10 Best Coffee Brewing Methods

10 Best Coffee Brewing Methods to Try

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How you brew your coffee can make all the difference in taste and texture. That’s why there are so many methods, some very simple and others more involved, that people use to brew their coffee at home and work. These ten coffee brewing methods will give you the tools you need to get delicious coffee every time, whether you want a quick pick-me-up or plan to serve your guests with something special in your office break room.

10 Best Coffee Brewing Methods

Let us see the 10 best coffee brewing methods to brew coffee at home or anywhere else:

ImageProductDimensionsPrice
Primula Stovetop Espresso and Coffee Maker, Moka PotPrimula Stovetop Espresso and Coffee Maker, Moka Pot8.35×5.31×10.6 inchesCheck Price
Breville BES870XL Barista Express Espresso MachineBreville BES870XL Barista Express Espresso Machine12.5×12.6×13.1 inchesCheck Price
Stanley-French-Press-48oz-with-Double-Vacuum-Insulation-Stainless-Steel-Wide-Mouth-Coffee-Press-Large-Capacity-Ergonomic-Handle-Dishwasher-SafeStanley French Press 48oz with Double Vacuum Insulation9.53×6.38×4.96 inchesCheck Price

1. The Moka Pot

Sometimes called a stovetop espresso maker, a Moka pot looks similar to a standard coffee percolator. Instead of filtering water through the ground coffee, the big difference is that it boils water inside its pressurized chamber. As it bubbles up through a layer of finely ground coffee in its lower chamber, it collects in an upper chamber before passing into your cup.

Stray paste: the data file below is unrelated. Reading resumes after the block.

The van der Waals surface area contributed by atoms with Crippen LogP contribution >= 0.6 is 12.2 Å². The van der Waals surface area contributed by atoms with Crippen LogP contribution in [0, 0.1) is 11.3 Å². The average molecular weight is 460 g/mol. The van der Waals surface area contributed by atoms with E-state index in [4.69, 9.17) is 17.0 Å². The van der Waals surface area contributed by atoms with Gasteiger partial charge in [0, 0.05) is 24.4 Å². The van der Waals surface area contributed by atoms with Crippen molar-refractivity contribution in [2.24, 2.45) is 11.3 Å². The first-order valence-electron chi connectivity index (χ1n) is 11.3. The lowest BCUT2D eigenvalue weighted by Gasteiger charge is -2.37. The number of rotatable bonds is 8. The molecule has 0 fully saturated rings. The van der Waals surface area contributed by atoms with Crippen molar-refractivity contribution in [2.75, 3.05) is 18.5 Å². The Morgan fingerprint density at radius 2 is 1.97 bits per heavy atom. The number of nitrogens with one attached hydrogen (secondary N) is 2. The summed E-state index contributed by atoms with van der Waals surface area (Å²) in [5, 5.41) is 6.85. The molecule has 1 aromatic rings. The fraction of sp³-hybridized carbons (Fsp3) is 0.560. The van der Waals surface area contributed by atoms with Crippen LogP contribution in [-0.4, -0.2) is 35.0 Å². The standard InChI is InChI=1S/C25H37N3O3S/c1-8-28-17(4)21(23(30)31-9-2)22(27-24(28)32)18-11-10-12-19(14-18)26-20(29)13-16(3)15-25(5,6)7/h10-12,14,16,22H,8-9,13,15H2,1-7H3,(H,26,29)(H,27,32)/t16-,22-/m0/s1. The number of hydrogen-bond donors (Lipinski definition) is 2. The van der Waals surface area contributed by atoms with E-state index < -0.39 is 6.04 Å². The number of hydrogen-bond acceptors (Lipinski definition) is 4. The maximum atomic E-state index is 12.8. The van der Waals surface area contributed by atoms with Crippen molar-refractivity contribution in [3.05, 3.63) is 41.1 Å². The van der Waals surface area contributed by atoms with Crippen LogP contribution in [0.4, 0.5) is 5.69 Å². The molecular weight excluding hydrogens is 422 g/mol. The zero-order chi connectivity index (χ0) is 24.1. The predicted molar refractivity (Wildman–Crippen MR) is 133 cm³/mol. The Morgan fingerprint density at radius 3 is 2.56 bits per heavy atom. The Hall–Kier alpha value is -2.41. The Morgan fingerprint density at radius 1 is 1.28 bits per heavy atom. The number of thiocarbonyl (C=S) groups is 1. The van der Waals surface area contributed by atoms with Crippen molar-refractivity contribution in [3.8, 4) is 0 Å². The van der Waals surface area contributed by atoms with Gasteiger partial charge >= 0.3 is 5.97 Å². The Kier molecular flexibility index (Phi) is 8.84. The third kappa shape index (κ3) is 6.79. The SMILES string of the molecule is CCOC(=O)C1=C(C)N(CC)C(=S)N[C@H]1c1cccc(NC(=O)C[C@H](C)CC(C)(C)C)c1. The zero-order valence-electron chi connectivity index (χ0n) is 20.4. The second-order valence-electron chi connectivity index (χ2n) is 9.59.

Moka pots offer terrific control over extraction—how long your brew sits on heat and at what temperature—and can easily extract more caffeine from coffee than other brewing methods. They also work for both coarse and fine grinds of beans and don’t require paper filters or chemicals like some other brewing methods do.

2. Espresso

The most common method for brewing espresso is what’s known as a Pour Over. This is when hot water is poured over ground coffee in a filter and then slowly forced through by gravity, creating a concentrated brew that has more flavor than drip coffee but less acidity than the French press.

Since it’s hard to control the water temperature (and get it consistently right), you may want to experiment with different amounts of ground coffee before pulling your first shot.

If your pour isn’t good enough, consider buying an espresso machine and practicing there instead of trying to perfect on an automatic drip machine at home.